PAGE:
Nothing! The water just sits in the tube right.
But, what if you put your thumbs over both openings, lifted one end higher and then took both thumbs off – What happens to the water now?
The water comes pouring out the lower end.
Congratulations you just replicated flowing artesian water coming out of well.
In the real world, let’s say your well was located near the base of a mountain:
Precipitation recharge occurs on the mountains, which migrates between two confining layers deep underground. Depending on where your well is located and the height of the piezometric water level will determine if your artesian well flows or not.
All it takes is a reduction in the piezometric water level (hydraulic head) for your well to stop flowing and can even run dry. This can be caused by reduced recharge or just from high water use.
In the image above, the house on the right shows a non-flowing artesian well from a reduced piezometric water level.
7. Lowered water table
So far I’ve only discussed natural reasons for a change in groundwater height, excluding high water usage.
In truth, the water table can very easily be lowered when there are multiple wells in a given area or if one person has a high water usage – typically on a commercial property such as a farmer using the water for irrigation.
Ok, lets pretend you have a well that is producing lots of water. Everything is going swimmingly – pun intended.
Then comes along a new neighbor who puts in their own well, and then another neighbor increases their use… etc.
Soon enough, you may notice your well is not producing anywhere near as much water as it used to. What’s most likely happening is the water table, also called the static water level, is being lowered from too many wells and high usage.
The more wells pumping groundwater means greater demand on the resource, which can cause your well to dry.
8. Drawdown and the Cone of Depression
This may sound like a title to a REALLY BAD movie. But… it’s very real.
A cone of depression refers to the shape of groundwater immediately surrounding a well. As water is being pumped upwards, the groundwater around the well becomes depleted and takes on a cone-shape that radiates outwards from the intake.
Drawdown is the difference between the original water table depth (without well pumping) and the cone of depression groundwater depth (with well pumping). The drawdown will be greater closest to the well and least farthest from the well.
Both the cone of depression and drawdown are not too much of an issue if you only have ONE well and your neighbors well isn’t too close to yours.
Basically if your pump rate is too high, your well can dry up. But if you back the usage off and allow enough time for the groundwater to migrate back into the emptied pore spaces, you shouldn’t have a problem.
However, they can become a problem if wells are located relatively close to each other.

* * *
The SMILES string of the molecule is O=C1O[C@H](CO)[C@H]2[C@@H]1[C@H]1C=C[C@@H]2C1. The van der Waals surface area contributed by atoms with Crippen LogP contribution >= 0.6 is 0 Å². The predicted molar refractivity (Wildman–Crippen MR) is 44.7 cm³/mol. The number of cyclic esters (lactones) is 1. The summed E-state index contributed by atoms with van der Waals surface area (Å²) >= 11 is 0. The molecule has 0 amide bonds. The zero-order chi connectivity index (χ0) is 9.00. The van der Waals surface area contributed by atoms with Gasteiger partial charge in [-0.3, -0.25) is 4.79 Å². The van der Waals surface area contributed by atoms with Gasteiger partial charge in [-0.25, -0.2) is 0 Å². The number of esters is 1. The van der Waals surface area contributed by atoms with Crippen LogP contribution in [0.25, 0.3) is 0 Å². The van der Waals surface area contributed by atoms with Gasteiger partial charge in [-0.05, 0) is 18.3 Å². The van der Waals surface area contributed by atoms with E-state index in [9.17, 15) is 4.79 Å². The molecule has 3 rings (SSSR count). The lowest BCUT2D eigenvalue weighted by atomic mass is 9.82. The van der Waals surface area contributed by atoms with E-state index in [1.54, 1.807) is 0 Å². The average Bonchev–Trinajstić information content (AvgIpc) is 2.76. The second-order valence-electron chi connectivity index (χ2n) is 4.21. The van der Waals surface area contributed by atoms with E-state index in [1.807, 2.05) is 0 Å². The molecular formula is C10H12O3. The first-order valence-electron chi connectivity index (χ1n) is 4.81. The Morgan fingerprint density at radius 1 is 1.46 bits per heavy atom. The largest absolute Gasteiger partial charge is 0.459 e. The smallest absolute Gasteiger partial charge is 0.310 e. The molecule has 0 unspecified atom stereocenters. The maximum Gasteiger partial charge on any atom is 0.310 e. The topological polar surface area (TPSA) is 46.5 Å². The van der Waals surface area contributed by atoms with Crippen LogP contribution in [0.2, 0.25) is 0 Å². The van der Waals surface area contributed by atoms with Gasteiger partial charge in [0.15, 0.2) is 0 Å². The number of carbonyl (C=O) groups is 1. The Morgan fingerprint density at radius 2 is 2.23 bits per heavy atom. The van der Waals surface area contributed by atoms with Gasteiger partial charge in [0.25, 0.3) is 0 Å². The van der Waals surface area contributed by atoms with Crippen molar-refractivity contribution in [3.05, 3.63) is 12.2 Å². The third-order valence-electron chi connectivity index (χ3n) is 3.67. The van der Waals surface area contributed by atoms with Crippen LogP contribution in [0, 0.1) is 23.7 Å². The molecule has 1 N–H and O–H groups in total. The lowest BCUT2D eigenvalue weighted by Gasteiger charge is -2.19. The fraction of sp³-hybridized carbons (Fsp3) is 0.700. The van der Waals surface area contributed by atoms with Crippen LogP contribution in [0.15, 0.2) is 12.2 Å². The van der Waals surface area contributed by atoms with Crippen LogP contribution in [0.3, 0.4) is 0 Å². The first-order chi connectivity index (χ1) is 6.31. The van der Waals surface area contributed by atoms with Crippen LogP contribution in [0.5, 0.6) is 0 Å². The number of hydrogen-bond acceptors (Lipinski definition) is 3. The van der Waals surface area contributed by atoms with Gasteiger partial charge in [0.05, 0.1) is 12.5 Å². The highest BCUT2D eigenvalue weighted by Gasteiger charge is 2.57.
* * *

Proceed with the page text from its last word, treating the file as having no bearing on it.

Well, it depends on many things such as:
- bedrock type
- aquifer connectivity
- pore sizes etc.
In my own experience, I’ve recorded notable increases in drawdown depth and the cone of depression over a few miles from a well undergoing a pump test. But there’s no reason to say the effects from a nearby well couldn’t be further reaching than this. Again, it really depends on your area.
Multiple wells: Issues with drawdown and the cone of depression
If a well is relatively close to another well (it could be yours or your neighbors), then there is definite cause for concern as one of them could start to run dry.
Changed groundwater flow direction
A large cone of depression can influence how groundwater moves underground and will often redirect water towards it. This means that a nearby well can literally SUCK water away from yours causing the well water level to drop or dry up completely.
Water pumping is maintained for long periods of time
Most domestic wells are used for fairly short periods – either to fill a reserve tank or when there is higher demand such as in the mornings or evenings when you’re home.
In comparison, commercial wells (e.g. for farming or mining) are typically run for much longer periods of time. The longer a well is pumped, the wider its influence on the groundwater system. Additionally, it can take longer (sometimes weeks to months) for the area surrounding these heavily-used wells to recover meaning your well could remain low or dry for longer.
A nearby well is deeper
A deep well can have a much larger cone of depression and deeper drawdown than a shallow well. Hmm, not good for any nearby wells. This can cause your well to dry up, prompting you to consider drilling your own well deeper or possibly hydrofracking.
Similar to drilling a deeper well, hydrofracking is a technique often used to increase a well’s water production rate. Hydrofracking involves injecting very high-pressure water into the rock material surrounding your well. The process can help create new pathways for water to reach a well and increase its production.
However, if your neighbor does it and it dramatically increases how much water they can extract, it may not be that great for you. Over time you may notice a decrease in your well water level or it starts to run dry from their increased use.
So, I hope you got some helpful information from this post and you know what causes wells to go dry. Don’t forget, you should be monitoring your well water height, total well depth and local rainfall patterns on a regular basis.
My recommended gear to do the job properly includes: